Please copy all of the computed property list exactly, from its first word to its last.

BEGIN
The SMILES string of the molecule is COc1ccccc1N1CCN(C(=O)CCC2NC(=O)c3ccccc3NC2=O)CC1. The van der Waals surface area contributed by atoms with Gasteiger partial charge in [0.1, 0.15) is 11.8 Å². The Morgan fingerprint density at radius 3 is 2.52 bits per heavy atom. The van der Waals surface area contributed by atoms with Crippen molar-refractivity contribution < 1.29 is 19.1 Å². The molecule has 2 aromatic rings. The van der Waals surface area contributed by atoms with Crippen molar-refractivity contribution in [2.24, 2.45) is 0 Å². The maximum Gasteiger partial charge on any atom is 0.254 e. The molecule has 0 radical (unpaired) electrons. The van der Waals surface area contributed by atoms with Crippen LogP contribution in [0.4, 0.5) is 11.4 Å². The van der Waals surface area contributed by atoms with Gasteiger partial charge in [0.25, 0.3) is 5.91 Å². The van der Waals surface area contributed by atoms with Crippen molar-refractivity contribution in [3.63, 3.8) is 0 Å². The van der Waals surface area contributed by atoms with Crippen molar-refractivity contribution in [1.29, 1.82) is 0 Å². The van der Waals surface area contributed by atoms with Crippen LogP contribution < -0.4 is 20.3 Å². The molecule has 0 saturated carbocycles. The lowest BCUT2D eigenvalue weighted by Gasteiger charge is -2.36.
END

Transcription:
The SMILES string of the molecule is COc1ccccc1N1CCN(C(=O)CCC2NC(=O)c3ccccc3NC2=O)CC1. The van der Waals surface area contributed by atoms with Gasteiger partial charge in [0.1, 0.15) is 11.8 Å². The Morgan fingerprint density at radius 3 is 2.52 bits per heavy atom. The van der Waals surface area contributed by atoms with Crippen molar-refractivity contribution < 1.29 is 19.1 Å². The molecule has 2 aromatic rings. The van der Waals surface area contributed by atoms with Crippen molar-refractivity contribution in [2.24, 2.45) is 0 Å². The maximum Gasteiger partial charge on any atom is 0.254 e. The molecule has 0 radical (unpaired) electrons. The van der Waals surface area contributed by atoms with Crippen LogP contribution in [0.4, 0.5) is 11.4 Å². The van der Waals surface area contributed by atoms with Gasteiger partial charge in [0.25, 0.3) is 5.91 Å². The van der Waals surface area contributed by atoms with Crippen molar-refractivity contribution in [3.63, 3.8) is 0 Å². The van der Waals surface area contributed by atoms with Crippen molar-refractivity contribution in [1.29, 1.82) is 0 Å². The van der Waals surface area contributed by atoms with Crippen LogP contribution < -0.4 is 20.3 Å². The molecule has 0 saturated carbocycles. The lowest BCUT2D eigenvalue weighted by Gasteiger charge is -2.36.